Does Carbon Offsetting Really Work?
Myths and Facts of Carbon Metrics By Santeri Lehtonen
“Offsetting”, “voluntary carbon markets”, and “Net Zero” have become popular terms thrown around all major markets, including the art market. Though it must be stressed that all efforts to help create a greener economy are worthwhile, it’s important to dig deep and set our bar as high as possible when it comes to making the world a better place. And so what is the technological and regulatory background behind carbon metrics and offsetting projects, and more importantly, how much can they be trusted to present long-term solutions to sustainability and global inequality, as opposed to being mere PR - fixes?
What is this whole carbon business about?
For better or for worse, carbon dioxide has become a new buzzword: you can’t turn on the TV or have a conversation about current issues without the term clawing its way into the topic. It keeps popping up, not just when talking about climate change, but in any regular discussion about anything between cars and pets, the future of NFTs, or global strong-man politics and children. In a sense this is crucial, because as a global society we urgently need to address how to cut global carbon emissions to avoid seriously catastrophic impacts of climate change. But how exactly did we get to the “Era of Carbon” ?
In the third ever Conference of the Parties of the UNFCCC (COP3) the signatories from various countries agreed to use carbon dioxide equivalents (CO2e) as the metric to report all of their greenhouse gas emissions. This method originates from the IPCC (Intergovernmental Panel on Climate Change), consisting of some of the best climate (and other) scientists in the world. The method uses the Global Warming Potential (GWP) of different gases to standardise and aggregate them under a single metric over a set timeframe (most commonly 100 years). ‘Carbon’ then became the shorthand for ‘CO2e’ which in turn encompasses various types of gases. Although this is a practical approach, it is also reductive to the complexity of how different types of gases behave in the atmosphere and in particular ecosystems. The basic measurement for carbon emissions is founded upon global abstraction, and oversimplification, which further muddies the waters of offsetting and the future of global climate action.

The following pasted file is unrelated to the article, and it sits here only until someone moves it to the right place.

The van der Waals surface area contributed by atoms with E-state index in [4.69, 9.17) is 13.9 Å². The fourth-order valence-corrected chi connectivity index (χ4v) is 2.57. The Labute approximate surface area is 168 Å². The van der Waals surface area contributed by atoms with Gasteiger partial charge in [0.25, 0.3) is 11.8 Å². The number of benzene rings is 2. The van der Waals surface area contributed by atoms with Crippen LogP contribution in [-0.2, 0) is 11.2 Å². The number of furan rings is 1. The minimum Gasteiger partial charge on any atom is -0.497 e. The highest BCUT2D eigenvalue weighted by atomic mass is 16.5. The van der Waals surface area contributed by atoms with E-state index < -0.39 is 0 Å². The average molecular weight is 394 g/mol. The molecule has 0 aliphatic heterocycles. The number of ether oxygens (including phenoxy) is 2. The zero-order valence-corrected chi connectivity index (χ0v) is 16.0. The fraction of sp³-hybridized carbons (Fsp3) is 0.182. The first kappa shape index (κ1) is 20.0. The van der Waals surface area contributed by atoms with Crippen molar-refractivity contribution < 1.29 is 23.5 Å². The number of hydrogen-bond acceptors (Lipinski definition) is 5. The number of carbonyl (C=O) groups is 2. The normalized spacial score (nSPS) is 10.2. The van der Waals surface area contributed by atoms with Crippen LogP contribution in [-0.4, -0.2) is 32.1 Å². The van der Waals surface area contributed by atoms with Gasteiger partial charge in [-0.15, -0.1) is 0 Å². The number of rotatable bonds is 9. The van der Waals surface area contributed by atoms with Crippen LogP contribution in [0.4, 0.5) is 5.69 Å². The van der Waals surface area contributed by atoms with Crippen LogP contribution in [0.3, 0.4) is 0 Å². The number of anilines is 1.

The basic measurement for carbon emissions is founded upon global abstraction, and oversimplification, which further muddies the waters of offsetting and the future of global climate action.
Now that all countries’ emissions accounts were conveniently described in terms of simple metric terms, it was the time for the market to move in. The start of the 2000s is also roughly when the old tactics of active denialism start to slowly give space to the era of carbon, creative accounting and fake action. Carbon accounting is also at the centre of many of the problems that come with “carbon offsetting”. Carbon offsetting is the concept that greenhouse gases (GHGs) emitted in one place can be compensated by preventing or sequestering the equivalent amount of GHGs somewhere else.